On Saturday, these same four men will be jumping from their seats, yelling at their players, complaining to officials, running up heart rates of more than 100.

But on Wednesday, with 72 hours to go until the NCAA's Final Four begins, it was sweetness, harmony and even jokes as the coaches of Michigan, Illinois, Duke and Seton Hall addressed the media via national telephone hookup."They have two fine 3-point shooters in Gaze and Martin," Duke's Mike Krzyzewski said of Seton Hall, then realized he'd erred. ". . . er, I mean Morton. Martin is Polish for Morton.

"Tell John I'm sorry," he said to the Pirates' coach, P.J. Carlesimo.

"That's all right. He's half Italian, " said Carlesimo, whose leading scorer, John Morton, is black.

And so it went.

Lou Henson of Illinois, who plays Michigan for the third time this season after Seton Hall and Duke play in the opener Saturday, made light of his two victories over the Wolverines this year - Michigan 96-84 at home and 87-73 on the road. He called the latter "one of the best games we played all year."

"Lou, you're being benevolent. You waxed us pretty good," replied Michigan's Steve Fisher, who retains the title "interim coach" even after winning four straight games after taking over for Bill Frieder when ther latter bolted to Arizona State.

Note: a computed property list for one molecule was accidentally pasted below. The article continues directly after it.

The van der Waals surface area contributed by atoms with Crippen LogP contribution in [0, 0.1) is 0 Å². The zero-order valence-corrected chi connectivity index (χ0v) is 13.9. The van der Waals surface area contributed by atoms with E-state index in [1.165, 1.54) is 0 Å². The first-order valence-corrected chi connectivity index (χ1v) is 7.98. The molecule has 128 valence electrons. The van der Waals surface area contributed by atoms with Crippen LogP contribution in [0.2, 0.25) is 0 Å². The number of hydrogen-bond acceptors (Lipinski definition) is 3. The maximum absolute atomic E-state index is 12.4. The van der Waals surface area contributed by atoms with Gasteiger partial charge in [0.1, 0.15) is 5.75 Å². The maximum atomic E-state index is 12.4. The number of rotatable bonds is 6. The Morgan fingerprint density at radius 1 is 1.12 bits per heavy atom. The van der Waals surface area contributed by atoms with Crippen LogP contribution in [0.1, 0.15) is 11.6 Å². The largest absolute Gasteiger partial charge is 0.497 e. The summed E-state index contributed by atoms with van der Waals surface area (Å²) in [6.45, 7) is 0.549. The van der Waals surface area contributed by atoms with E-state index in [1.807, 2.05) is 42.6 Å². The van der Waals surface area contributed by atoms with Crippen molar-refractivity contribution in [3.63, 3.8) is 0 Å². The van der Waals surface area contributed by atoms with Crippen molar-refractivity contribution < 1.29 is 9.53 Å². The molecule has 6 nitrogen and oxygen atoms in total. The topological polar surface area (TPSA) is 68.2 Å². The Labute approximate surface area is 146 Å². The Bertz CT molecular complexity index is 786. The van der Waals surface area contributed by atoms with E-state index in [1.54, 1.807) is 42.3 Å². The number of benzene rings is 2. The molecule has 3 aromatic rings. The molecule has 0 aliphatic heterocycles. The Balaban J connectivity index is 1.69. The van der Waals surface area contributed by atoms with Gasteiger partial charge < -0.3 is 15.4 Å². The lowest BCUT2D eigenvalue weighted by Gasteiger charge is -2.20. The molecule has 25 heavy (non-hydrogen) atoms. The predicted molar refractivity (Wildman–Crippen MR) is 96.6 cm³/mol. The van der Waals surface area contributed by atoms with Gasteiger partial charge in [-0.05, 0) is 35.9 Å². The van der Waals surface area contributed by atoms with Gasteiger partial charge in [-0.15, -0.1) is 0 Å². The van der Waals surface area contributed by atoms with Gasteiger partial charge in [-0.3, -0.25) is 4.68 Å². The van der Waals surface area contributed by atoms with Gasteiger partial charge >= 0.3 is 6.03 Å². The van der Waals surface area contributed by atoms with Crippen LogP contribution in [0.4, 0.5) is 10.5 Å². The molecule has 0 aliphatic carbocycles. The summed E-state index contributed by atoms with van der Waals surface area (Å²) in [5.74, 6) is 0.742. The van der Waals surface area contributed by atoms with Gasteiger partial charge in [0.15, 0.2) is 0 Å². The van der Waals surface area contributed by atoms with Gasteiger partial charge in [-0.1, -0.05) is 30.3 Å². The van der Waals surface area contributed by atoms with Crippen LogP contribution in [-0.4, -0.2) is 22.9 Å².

Much of the discussion sounded like a meeting of the Coaches' Marching and Chowder Society or, if you will, a prospective meeting of the coaches' union - which some have proposed in the backwash of a season in which more than a dozen Division I coaches have been fired.

Henson bluntly said that Fisher deserves to be taken off the hook, win or lose in the Final Four, which will be played at the Kingdome in Seattle.

"I really feel Steve Fisher deserves the head coaching position," Henson said. "When he takes over and they beat the people that they've beaten by the scores they've beaten them, he's proven he's a big-time coach and is ready for the job."

Carlesimo and Krzyzewski, meanwhile, reminisced about the time more than a decade ago when they coached at Wagner and Army respectively and used to chat during writers' luncheons at an Italian restaurant in Manhattan.

"Yes, I've known P.J. a long time, but we didn't think about the Final Four in those days," said Krzyzewski.

In a more serious vein, Krzyzewski and Carlesimo were outspoken about the quick trigger fingers of athletic directors who seem more prone than ever to get rid of coaches who don't win immediately.

Carlesimo discussed the calls for his dismissal last year, when the Pirates probably saved his job by winning seven of their last nine Big East games and reaching the NCAA tournament for the first time with a 22-13 record. And he was outspoken in his praise for the loyalty of the administration at the East Orange, N.J. school.

That loyalty was returned Wednesday when Msgr. John J. Petillo, the school's president, was asked if he felt vindicated by its decision to keep Carlesimo.

"Vindication would imply my decision was suspect," Petillo replied. "I never had any doubt about it."